In recent years expert evidence has become more common in injury litigation and it is not unusual to see litigants sometimes err on the side of overkill. To this end helpful comments were recently released by the BC Supreme Court, Kelowna Registry, highlighting this practice and reminding litigants expert evidence can be used judiciously.
In the recent case (Truax v. Hyrb) the parties were involved in a collision and fault was at issue. The Defendant brought an application seeking a dismissal of the lawsuit and argued that the Plaintiff failing to adduce expert engineering evidence should lead to an adverse inference. In rejecting this suggestion Mr. Justice Dley provided the following comments about the over-use of expert evidence:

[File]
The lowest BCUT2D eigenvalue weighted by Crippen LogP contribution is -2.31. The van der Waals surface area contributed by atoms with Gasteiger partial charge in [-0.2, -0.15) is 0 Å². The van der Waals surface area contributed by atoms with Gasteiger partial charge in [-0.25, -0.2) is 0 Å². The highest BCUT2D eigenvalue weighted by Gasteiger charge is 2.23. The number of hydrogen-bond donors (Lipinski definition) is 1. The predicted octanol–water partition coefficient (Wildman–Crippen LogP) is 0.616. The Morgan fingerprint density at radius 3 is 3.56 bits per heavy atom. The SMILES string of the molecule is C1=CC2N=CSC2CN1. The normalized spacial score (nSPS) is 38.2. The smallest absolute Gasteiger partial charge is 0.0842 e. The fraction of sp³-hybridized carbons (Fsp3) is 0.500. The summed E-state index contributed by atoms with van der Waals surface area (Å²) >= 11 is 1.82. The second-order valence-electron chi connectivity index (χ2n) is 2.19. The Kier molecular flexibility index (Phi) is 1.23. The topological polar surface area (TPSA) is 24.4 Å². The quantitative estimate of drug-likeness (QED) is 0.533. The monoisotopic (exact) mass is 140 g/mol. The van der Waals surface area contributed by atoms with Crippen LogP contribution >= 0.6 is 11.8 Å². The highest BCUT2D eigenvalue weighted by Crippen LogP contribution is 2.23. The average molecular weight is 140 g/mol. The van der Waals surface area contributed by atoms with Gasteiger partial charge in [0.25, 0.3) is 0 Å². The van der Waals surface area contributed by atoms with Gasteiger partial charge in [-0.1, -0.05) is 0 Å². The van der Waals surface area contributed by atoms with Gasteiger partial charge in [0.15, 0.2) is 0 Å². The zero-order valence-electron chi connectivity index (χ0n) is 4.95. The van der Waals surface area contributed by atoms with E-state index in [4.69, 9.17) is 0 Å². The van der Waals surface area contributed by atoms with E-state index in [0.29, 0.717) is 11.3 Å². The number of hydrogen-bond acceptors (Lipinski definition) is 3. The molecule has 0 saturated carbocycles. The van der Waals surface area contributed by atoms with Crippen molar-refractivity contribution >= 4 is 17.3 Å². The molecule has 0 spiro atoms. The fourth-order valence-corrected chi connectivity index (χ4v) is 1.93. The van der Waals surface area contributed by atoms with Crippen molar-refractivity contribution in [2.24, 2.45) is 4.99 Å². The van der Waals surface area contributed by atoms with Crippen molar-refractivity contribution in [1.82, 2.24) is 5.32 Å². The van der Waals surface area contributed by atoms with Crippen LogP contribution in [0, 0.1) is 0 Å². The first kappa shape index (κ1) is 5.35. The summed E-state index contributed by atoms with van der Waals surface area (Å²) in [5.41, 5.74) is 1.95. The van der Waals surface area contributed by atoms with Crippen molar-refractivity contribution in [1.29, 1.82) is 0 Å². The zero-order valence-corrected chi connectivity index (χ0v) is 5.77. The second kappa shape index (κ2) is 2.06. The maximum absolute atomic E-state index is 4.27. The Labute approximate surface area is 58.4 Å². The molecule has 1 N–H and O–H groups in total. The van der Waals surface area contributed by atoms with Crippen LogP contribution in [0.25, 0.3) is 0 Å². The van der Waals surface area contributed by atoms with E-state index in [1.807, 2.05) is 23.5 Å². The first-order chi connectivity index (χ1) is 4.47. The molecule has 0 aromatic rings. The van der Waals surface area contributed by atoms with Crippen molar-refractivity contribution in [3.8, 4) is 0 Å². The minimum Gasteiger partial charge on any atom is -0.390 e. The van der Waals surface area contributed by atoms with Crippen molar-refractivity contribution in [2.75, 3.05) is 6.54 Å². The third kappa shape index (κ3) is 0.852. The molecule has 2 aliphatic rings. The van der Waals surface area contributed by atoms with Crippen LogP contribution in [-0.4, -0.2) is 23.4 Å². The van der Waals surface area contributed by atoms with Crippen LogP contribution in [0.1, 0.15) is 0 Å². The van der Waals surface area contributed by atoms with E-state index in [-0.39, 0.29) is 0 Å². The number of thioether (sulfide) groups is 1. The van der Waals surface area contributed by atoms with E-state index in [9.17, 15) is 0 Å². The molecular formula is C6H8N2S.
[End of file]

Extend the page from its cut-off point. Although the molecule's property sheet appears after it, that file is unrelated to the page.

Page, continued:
The defence argues that the failure by the plaintiff to introduce engineering evidence of the collision is “telling” and that an inference should be drawn against Mr. Truax. I agree that the absence of engineering evidence is telling – there is no need to call such expert evidence when common sense prevails.
 Litigation has become a costly venture; oftentimes unnecessarily so. Litigants are far too quick to secure expert testimony when it is not required. Perhaps that is out of an abundance of caution and concern that the absence of expert evidence will be a failing of counsel.
 Each case should be considered on its unique circumstances. It is trite to say that it is not necessary to call expert evidence on each issue. Expert testimony should be restricted to those matters where it would actually assist the court because the evidence is so specialized, scientific or complex. Expert evidence should not be viewed as a default or automatic step in litigation strategy.